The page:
Reviews for This Is The Fire

by Don Lemon

Publishers Weekly
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CNN host Lemon (Transparent) ruminates in this lyrical yet diffuse account on the legacy of white supremacy in America. Emulating James Baldwin’s The Fire Next Time and Ta-Nehisi Coates’s Between the World and Me, Lemon opens with a letter to his 13-year-old nephew, recounting how his own grandmother, who had a fifth-grade education, had to submit to a literacy test in order to vote in Louisiana. From there, Lemon reflects on the founding of an African American enclave in Sag Harbor in 1947, describes how the election of Donald Trump (“a blatant White supremacist”) made the problem of racism “impossible to ignore,” and recounts his family’s grief in the wake of his sister’s accidental death in 2018. He also traces the roots of modern policing to pre–Civil War slave patrols and shares insights from historians and political analysts about the Lost Cause mythology and Jim Crow–era racial segregation. Lemon folds in noteworthy interviews from his TV show and startling statistics about Black mortality and incarceration rates into his personal reflections, but he meanders across well-trod ground, losing some of the thrust of his arguments. Readers will savor the well-honed language, but wish for stronger substance. (Mar.)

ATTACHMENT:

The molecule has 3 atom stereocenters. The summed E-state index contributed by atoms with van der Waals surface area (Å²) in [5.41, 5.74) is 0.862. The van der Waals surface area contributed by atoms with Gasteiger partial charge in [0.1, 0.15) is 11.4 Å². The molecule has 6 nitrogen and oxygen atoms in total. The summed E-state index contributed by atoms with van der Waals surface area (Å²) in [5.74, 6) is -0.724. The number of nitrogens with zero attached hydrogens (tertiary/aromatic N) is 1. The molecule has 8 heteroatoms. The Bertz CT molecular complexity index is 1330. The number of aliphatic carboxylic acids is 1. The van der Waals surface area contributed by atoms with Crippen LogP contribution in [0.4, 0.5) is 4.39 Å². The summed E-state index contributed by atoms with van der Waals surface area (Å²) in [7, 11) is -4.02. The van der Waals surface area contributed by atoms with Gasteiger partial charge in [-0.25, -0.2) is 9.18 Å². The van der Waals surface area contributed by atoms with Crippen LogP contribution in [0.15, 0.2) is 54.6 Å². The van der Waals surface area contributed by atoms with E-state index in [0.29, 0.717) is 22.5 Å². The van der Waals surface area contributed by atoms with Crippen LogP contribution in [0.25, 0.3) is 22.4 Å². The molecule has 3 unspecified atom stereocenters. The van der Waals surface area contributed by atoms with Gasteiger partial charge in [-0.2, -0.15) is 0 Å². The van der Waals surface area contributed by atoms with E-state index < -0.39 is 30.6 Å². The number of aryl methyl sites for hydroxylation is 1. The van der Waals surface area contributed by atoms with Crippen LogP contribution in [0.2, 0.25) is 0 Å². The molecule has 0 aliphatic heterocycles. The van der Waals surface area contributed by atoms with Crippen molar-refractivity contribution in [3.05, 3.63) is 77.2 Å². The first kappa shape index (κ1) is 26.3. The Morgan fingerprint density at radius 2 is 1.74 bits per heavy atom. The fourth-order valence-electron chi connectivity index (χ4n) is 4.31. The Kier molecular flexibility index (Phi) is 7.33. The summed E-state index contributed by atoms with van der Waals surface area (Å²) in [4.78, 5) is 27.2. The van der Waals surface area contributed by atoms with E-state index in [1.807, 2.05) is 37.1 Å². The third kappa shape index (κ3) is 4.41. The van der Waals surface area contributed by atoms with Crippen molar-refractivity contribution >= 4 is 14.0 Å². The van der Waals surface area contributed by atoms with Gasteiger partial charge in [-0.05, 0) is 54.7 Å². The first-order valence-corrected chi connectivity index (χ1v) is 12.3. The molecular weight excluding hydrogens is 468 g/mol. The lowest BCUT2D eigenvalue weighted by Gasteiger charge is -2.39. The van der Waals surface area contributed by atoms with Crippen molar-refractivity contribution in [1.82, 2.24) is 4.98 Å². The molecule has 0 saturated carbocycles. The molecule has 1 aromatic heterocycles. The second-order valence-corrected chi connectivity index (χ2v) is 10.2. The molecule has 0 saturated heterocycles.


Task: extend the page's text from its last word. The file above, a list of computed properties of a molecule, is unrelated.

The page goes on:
Book list
From Booklist, Copyright © American Library Association. Used with permission.

For CNN host Lemon, as for so many others, George Floyd’s murder led him to reflect anew on racial injustice and political inequities, and as has also been true for others, James Baldwin’s The Fire Next Time provided profound inspiration. Like Baldwin, Lemon begins his narrative with a letter to his nephew, revealing their family’s history, preparing him for society’s biases, and promising that he will not stand silent in the face of those wrongs. As a journalist, Lemon is honor bound to examine issues with an objectivity that allows for the gathering of facts and the sorting of truth from lies. But it is as a Black man that Lemon brings a searing power and persuasiveness to his arguments and views. In his eloquence and candor, Lemon is a lyrical and ardent advocate for what is decent, just, and long overdue. His dismay and anguish are laid bare with a fervor that is authentic and hard-won. Lemon's call-to-action is a soaring examination of the causes of racist violence and injustice past and present, and he expresses his commitment to asking tough questions and seeking demanding answers that he hopes will kindle the fire this time to constructively confront racism in all its forms.


Kirkus
Copyright © Kirkus Reviews, used with permission.